Here’s a look at which states have seen the largest (dark blue) and smallest shrinkage (light blue) of the middle class between 2000 and 2013.6 Median incomes have also been shrinking in many states after adjusting for inflation.

Income Trends By State
Source: Pew

According to the map, Idaho, Montana, Alaska, Hawaii, West Virginia, Texas, Oklahoma, and Alabama have seen a much more stable middle class. Whereas, Nevada, New Mexico, North Dakota, Wisconsin, Ohio, Georgia, and Vermont all have seen a more aggressive decline in middle class households.

Some highlights from the data are below.

The combination of decreasing median income levels and rising housing expenditures is contributing to the shrinking middle class.

You can see how the combination of decreasing median income levels and rising housing expenditures is contributing to the shrinking middle class.

Politicians Continue To Focus On The Middle Class

With the upcoming Presidential election, there is a lot of campaigning taking place on how to strengthen the middle class. This class has long been the nucleus of America and their votes are widely sought after by candidates on both sides. Some of the challenges the middle class has been struggling with in recent years include sluggish wages and rising costs.

Even though middle-income families are the target of many political campaigns, some are questioning how candidates define the middle class. For example, Hillary Clinton outlines the middle class as households making $250,000 or less, whom she has vowed not to subject to any tax hikes.

The $250,000 household income cap has been a popular definition used by other Democratic policy makers including former President Bill Clinton and current President Barack Obama. The reason some are critical of this definition is the most recent Census Bureau reported that the median American household income is only $53,657 while the top level was at $206,568 or more.7

Stretching The Meaning of Middle Class
Source: The New York Times

Move Yourself On Up The Wealth Ladder

Regardless of where you fall on the income scale right now, you have the potential to increase your own wealth and secure your financial future. According to the Federal Reserve, the wealthiest one percent of Americans own 52 percent of all directly owned, publicly traded stocks in the United States. The top 5 percent own 82 percent of directly held stocks.8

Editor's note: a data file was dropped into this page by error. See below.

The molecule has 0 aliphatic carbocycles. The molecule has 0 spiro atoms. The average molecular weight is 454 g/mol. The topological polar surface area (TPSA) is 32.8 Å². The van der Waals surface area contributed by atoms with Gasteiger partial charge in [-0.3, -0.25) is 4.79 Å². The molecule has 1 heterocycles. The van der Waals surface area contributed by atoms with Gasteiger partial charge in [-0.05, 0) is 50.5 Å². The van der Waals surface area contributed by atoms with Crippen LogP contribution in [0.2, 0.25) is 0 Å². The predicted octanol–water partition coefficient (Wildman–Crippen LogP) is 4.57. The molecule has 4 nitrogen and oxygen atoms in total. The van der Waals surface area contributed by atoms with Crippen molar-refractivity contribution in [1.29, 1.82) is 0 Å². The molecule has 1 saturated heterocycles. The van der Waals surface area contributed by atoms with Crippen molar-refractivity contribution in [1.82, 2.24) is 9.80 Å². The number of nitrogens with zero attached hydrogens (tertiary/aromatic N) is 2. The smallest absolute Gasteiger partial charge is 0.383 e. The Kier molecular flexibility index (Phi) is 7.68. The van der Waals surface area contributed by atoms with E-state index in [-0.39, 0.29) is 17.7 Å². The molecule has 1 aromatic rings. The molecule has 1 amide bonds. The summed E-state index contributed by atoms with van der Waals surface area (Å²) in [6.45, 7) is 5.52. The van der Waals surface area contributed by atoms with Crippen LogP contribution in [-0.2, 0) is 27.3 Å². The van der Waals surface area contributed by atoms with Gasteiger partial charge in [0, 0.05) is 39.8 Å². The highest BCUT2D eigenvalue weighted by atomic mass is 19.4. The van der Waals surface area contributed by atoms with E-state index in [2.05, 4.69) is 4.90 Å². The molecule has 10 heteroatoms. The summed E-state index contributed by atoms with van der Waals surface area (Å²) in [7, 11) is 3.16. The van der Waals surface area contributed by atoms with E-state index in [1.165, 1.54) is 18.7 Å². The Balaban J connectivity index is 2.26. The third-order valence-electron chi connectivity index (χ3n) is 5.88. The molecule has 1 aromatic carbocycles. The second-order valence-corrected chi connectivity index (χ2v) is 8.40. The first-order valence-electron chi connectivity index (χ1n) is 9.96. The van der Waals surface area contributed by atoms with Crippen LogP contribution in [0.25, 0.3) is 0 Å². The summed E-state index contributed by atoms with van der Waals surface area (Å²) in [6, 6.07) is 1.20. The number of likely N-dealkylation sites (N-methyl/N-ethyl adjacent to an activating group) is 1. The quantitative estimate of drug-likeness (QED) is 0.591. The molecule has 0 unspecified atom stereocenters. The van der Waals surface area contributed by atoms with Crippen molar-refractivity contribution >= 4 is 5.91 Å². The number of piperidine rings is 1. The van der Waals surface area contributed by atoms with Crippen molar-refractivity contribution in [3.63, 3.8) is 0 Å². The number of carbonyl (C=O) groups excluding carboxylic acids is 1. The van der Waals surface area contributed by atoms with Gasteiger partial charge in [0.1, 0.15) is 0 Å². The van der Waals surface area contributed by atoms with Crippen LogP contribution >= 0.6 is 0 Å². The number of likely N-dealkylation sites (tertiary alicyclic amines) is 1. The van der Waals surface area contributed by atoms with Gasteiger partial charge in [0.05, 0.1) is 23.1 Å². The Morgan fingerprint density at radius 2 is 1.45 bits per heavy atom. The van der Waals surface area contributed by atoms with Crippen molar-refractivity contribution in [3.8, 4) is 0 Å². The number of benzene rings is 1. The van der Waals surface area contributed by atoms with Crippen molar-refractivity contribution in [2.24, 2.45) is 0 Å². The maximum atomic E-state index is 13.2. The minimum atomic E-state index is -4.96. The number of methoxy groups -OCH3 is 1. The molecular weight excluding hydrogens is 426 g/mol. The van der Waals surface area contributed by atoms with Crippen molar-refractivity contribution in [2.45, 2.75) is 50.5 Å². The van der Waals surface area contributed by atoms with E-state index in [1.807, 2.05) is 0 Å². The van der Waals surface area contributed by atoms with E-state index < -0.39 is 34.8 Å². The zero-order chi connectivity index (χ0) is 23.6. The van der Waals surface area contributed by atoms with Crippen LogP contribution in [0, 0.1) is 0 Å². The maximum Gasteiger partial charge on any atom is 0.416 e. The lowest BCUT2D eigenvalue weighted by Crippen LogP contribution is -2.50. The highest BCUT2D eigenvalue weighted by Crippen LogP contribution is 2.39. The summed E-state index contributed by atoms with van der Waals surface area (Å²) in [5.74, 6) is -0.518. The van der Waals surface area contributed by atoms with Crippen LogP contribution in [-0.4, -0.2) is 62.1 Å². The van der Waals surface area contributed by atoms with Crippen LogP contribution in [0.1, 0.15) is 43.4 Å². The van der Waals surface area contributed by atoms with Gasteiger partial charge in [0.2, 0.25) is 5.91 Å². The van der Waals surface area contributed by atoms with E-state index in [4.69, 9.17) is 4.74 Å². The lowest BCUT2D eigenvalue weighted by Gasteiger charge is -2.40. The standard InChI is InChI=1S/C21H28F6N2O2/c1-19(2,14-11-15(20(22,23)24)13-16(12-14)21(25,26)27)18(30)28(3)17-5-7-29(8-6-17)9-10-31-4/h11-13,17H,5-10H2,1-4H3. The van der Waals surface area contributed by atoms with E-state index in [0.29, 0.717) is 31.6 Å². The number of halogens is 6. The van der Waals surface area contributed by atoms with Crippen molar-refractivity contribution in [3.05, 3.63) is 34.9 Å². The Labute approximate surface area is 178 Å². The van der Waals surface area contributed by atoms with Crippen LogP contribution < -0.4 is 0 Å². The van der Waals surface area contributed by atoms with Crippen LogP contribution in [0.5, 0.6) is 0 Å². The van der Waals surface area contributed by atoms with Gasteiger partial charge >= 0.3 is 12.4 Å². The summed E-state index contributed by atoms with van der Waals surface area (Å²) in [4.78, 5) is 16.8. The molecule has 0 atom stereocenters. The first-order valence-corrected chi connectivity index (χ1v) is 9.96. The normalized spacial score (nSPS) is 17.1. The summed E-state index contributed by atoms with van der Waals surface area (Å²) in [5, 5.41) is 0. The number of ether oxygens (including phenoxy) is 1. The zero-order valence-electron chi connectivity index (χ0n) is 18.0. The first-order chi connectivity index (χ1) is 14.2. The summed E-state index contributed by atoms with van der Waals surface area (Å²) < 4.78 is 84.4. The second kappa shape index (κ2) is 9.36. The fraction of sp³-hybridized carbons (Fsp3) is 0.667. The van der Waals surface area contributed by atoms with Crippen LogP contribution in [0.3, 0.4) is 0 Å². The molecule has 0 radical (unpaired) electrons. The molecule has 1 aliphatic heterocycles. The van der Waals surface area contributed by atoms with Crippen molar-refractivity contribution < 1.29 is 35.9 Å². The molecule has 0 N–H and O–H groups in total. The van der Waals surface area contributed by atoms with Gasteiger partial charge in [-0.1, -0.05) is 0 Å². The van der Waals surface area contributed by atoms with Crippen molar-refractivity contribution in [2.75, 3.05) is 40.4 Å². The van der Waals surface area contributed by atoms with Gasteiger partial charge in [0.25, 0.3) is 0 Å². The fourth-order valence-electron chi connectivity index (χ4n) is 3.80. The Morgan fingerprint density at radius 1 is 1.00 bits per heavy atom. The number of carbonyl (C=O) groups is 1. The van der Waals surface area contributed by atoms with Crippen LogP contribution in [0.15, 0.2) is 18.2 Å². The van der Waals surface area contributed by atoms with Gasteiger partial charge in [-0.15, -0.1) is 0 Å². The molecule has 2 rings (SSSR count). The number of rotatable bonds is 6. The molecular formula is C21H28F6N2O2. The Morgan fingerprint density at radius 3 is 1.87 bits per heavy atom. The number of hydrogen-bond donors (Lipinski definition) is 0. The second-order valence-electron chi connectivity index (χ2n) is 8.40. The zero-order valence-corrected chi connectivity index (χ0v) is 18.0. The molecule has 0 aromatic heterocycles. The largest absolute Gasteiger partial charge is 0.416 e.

Take charge of your money and discover new ways to invest and work on building wealth with Motif Investing. Our tools can quickly help you get started on the road to achieving your financial goals. Get started today.

 

  1. Frank, Robert, “Did The Forbes 400 Billionaires Really ‘Build That’?, CNBC, September 25, 2012.
  2. FA Staff, “Most Millionaires Self-Made, Study Says,” FA Magazine, June 13, 2013.
  3. Luby, Tami, “Middle Class No Longer Dominates In The U.S.,” CNN Money, December 9, 2015.
  4. Alton, Jon, “The Incredible Shrinking Middle Class,” Seattle Times, December 26, 2015.
  5. Ibid.
  6. Henderson, Tim, “The Shrinking Middle Class, Mapped State By State,” The Pew Charitable Trusts, March 19, 2015.
  7. Covert, Bryce, “$250,000 A Year Is Not Middle Class,” The New York Times, December 28, 2015.
  8. Frank, Robert, “Why The Wealthiest Benefit Most From Dow 14,000,” CNBC, February 1, 2013.
  1. Rod
    13 Jan at 8:41 am

    On the INCOME BY STATE chart by Pew, you have incorrectly labeled Wyoming as Montana.
    Your analysis of the map states, “According to the map, Idaho, Montana, Alaska, Hawaii, West Virginia, Texas, Oklahoma, and Alabama have seen a much more stable middle class.” According to the map Wyoming is the absolute most stable state.

    You may want to correct it. But most people probably don’t care anyway!

    Reply
  2. Thanh Nguyen
    13 Jan at 8:46 pm

    A wonderful article!

    Reply
  3. Rob
    17 Jan at 10:52 pm

    The widening wealth gap graphic is shocking. What a huge difference in the upper bracket, but practically no change for the middle class. I can’t believe the lower class income has gotten worse, especially with all the inflation that’s taken place since 1983. Lots to think about.

    Reply